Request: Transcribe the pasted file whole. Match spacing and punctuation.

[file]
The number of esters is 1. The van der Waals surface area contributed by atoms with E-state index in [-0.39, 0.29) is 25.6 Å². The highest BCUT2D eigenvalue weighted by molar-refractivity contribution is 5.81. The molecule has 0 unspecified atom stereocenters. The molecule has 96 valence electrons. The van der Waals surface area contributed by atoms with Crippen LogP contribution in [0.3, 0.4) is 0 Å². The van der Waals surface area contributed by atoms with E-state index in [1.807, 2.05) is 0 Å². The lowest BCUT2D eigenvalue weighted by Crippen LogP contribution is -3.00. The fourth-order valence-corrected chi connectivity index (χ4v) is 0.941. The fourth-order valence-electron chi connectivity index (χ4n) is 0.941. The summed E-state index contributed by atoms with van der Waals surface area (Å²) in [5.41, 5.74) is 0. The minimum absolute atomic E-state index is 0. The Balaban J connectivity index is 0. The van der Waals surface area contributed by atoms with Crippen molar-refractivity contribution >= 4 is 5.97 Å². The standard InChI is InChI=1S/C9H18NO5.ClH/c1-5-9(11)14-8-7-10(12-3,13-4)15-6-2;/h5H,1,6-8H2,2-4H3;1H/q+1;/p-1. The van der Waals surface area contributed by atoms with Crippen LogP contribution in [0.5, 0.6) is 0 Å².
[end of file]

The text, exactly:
The number of esters is 1. The van der Waals surface area contributed by atoms with E-state index in [-0.39, 0.29) is 25.6 Å². The highest BCUT2D eigenvalue weighted by molar-refractivity contribution is 5.81. The molecule has 0 unspecified atom stereocenters. The molecule has 96 valence electrons. The van der Waals surface area contributed by atoms with Crippen LogP contribution in [0.3, 0.4) is 0 Å². The van der Waals surface area contributed by atoms with E-state index in [1.807, 2.05) is 0 Å². The lowest BCUT2D eigenvalue weighted by Crippen LogP contribution is -3.00. The fourth-order valence-corrected chi connectivity index (χ4v) is 0.941. The fourth-order valence-electron chi connectivity index (χ4n) is 0.941. The summed E-state index contributed by atoms with van der Waals surface area (Å²) in [5.41, 5.74) is 0. The minimum absolute atomic E-state index is 0. The Balaban J connectivity index is 0. The van der Waals surface area contributed by atoms with Crippen molar-refractivity contribution >= 4 is 5.97 Å². The standard InChI is InChI=1S/C9H18NO5.ClH/c1-5-9(11)14-8-7-10(12-3,13-4)15-6-2;/h5H,1,6-8H2,2-4H3;1H/q+1;/p-1. The van der Waals surface area contributed by atoms with Crippen LogP contribution in [0.5, 0.6) is 0 Å².